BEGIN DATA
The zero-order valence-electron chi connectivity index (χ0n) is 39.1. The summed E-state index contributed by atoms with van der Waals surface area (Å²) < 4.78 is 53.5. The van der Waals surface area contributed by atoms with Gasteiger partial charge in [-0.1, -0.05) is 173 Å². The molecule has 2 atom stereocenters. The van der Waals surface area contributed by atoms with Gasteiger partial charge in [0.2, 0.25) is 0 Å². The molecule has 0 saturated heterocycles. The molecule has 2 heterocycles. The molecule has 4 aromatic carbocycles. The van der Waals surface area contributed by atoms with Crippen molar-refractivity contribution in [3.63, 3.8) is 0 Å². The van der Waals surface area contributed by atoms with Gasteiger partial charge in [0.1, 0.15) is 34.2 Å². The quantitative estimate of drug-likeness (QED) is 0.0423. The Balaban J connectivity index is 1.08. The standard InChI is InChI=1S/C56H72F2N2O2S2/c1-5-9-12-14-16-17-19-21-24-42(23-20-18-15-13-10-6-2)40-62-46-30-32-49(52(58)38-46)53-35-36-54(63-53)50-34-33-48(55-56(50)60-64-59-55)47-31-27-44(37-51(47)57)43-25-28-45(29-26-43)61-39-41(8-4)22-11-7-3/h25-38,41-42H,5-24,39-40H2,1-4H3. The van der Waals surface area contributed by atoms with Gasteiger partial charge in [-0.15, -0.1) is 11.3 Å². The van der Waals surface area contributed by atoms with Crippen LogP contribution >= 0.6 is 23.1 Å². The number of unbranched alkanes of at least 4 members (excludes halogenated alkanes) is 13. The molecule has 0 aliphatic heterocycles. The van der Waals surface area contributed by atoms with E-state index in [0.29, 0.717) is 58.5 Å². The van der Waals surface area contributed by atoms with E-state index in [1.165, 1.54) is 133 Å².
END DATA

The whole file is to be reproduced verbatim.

The zero-order valence-electron chi connectivity index (χ0n) is 39.1. The summed E-state index contributed by atoms with van der Waals surface area (Å²) < 4.78 is 53.5. The van der Waals surface area contributed by atoms with Gasteiger partial charge in [-0.1, -0.05) is 173 Å². The molecule has 2 atom stereocenters. The van der Waals surface area contributed by atoms with Gasteiger partial charge in [0.2, 0.25) is 0 Å². The molecule has 0 saturated heterocycles. The molecule has 2 heterocycles. The molecule has 4 aromatic carbocycles. The van der Waals surface area contributed by atoms with Crippen molar-refractivity contribution in [3.63, 3.8) is 0 Å². The van der Waals surface area contributed by atoms with Gasteiger partial charge in [0.1, 0.15) is 34.2 Å². The quantitative estimate of drug-likeness (QED) is 0.0423. The Balaban J connectivity index is 1.08. The standard InChI is InChI=1S/C56H72F2N2O2S2/c1-5-9-12-14-16-17-19-21-24-42(23-20-18-15-13-10-6-2)40-62-46-30-32-49(52(58)38-46)53-35-36-54(63-53)50-34-33-48(55-56(50)60-64-59-55)47-31-27-44(37-51(47)57)43-25-28-45(29-26-43)61-39-41(8-4)22-11-7-3/h25-38,41-42H,5-24,39-40H2,1-4H3. The van der Waals surface area contributed by atoms with Gasteiger partial charge in [-0.15, -0.1) is 11.3 Å². The van der Waals surface area contributed by atoms with Crippen LogP contribution >= 0.6 is 23.1 Å². The number of unbranched alkanes of at least 4 members (excludes halogenated alkanes) is 13. The molecule has 0 aliphatic heterocycles. The van der Waals surface area contributed by atoms with E-state index in [0.29, 0.717) is 58.5 Å². The van der Waals surface area contributed by atoms with E-state index in [1.165, 1.54) is 133 Å².